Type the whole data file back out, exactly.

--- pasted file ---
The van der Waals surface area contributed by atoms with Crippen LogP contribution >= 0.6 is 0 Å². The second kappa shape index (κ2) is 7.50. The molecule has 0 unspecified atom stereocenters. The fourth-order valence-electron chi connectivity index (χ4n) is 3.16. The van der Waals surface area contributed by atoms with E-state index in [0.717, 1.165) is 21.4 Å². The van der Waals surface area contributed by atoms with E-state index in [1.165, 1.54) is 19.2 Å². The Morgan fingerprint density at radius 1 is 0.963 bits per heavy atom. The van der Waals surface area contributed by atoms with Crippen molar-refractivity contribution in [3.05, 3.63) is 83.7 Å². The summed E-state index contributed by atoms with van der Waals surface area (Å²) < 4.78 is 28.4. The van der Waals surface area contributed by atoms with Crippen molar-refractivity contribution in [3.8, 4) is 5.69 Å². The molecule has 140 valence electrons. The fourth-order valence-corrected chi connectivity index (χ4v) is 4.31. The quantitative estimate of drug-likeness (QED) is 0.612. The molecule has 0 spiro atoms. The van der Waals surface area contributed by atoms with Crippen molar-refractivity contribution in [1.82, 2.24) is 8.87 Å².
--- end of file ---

The van der Waals surface area contributed by atoms with Crippen LogP contribution >= 0.6 is 0 Å². The second kappa shape index (κ2) is 7.50. The molecule has 0 unspecified atom stereocenters. The fourth-order valence-electron chi connectivity index (χ4n) is 3.16. The van der Waals surface area contributed by atoms with E-state index in [0.717, 1.165) is 21.4 Å². The van der Waals surface area contributed by atoms with E-state index in [1.165, 1.54) is 19.2 Å². The Morgan fingerprint density at radius 1 is 0.963 bits per heavy atom. The van der Waals surface area contributed by atoms with Crippen molar-refractivity contribution in [3.05, 3.63) is 83.7 Å². The summed E-state index contributed by atoms with van der Waals surface area (Å²) < 4.78 is 28.4. The van der Waals surface area contributed by atoms with Crippen molar-refractivity contribution in [3.8, 4) is 5.69 Å². The molecule has 140 valence electrons. The fourth-order valence-corrected chi connectivity index (χ4v) is 4.31. The quantitative estimate of drug-likeness (QED) is 0.612. The molecule has 0 spiro atoms. The van der Waals surface area contributed by atoms with Crippen molar-refractivity contribution in [1.82, 2.24) is 8.87 Å².